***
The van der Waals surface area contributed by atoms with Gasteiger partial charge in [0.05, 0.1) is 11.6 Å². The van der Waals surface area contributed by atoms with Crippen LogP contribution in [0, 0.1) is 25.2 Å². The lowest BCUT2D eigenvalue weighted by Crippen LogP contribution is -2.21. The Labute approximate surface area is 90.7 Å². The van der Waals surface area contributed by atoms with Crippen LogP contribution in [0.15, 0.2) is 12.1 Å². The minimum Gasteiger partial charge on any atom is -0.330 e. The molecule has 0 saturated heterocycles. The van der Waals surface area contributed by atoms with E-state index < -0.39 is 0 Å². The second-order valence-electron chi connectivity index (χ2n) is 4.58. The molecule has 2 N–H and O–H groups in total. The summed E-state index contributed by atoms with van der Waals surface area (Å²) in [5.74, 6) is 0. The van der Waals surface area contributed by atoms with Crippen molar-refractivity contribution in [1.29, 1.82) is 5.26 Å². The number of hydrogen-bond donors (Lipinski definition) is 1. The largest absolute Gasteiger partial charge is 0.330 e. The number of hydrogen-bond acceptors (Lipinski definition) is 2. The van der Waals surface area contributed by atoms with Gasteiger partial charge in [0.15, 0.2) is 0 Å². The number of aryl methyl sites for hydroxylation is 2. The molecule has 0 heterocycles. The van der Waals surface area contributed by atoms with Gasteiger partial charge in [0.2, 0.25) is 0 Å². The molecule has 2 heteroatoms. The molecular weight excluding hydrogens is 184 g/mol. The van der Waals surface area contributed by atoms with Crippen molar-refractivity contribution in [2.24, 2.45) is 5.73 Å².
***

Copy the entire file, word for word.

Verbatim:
The van der Waals surface area contributed by atoms with Gasteiger partial charge in [0.05, 0.1) is 11.6 Å². The van der Waals surface area contributed by atoms with Crippen LogP contribution in [0, 0.1) is 25.2 Å². The lowest BCUT2D eigenvalue weighted by Crippen LogP contribution is -2.21. The Labute approximate surface area is 90.7 Å². The van der Waals surface area contributed by atoms with Crippen LogP contribution in [0.15, 0.2) is 12.1 Å². The minimum Gasteiger partial charge on any atom is -0.330 e. The molecule has 0 saturated heterocycles. The van der Waals surface area contributed by atoms with E-state index < -0.39 is 0 Å². The second-order valence-electron chi connectivity index (χ2n) is 4.58. The molecule has 2 N–H and O–H groups in total. The summed E-state index contributed by atoms with van der Waals surface area (Å²) in [5.74, 6) is 0. The van der Waals surface area contributed by atoms with Crippen molar-refractivity contribution in [1.29, 1.82) is 5.26 Å². The number of hydrogen-bond donors (Lipinski definition) is 1. The largest absolute Gasteiger partial charge is 0.330 e. The number of hydrogen-bond acceptors (Lipinski definition) is 2. The van der Waals surface area contributed by atoms with Gasteiger partial charge in [0.15, 0.2) is 0 Å². The number of aryl methyl sites for hydroxylation is 2. The molecule has 0 heterocycles. The van der Waals surface area contributed by atoms with Gasteiger partial charge in [0.2, 0.25) is 0 Å². The molecule has 2 heteroatoms. The molecular weight excluding hydrogens is 184 g/mol. The van der Waals surface area contributed by atoms with Crippen molar-refractivity contribution in [2.24, 2.45) is 5.73 Å².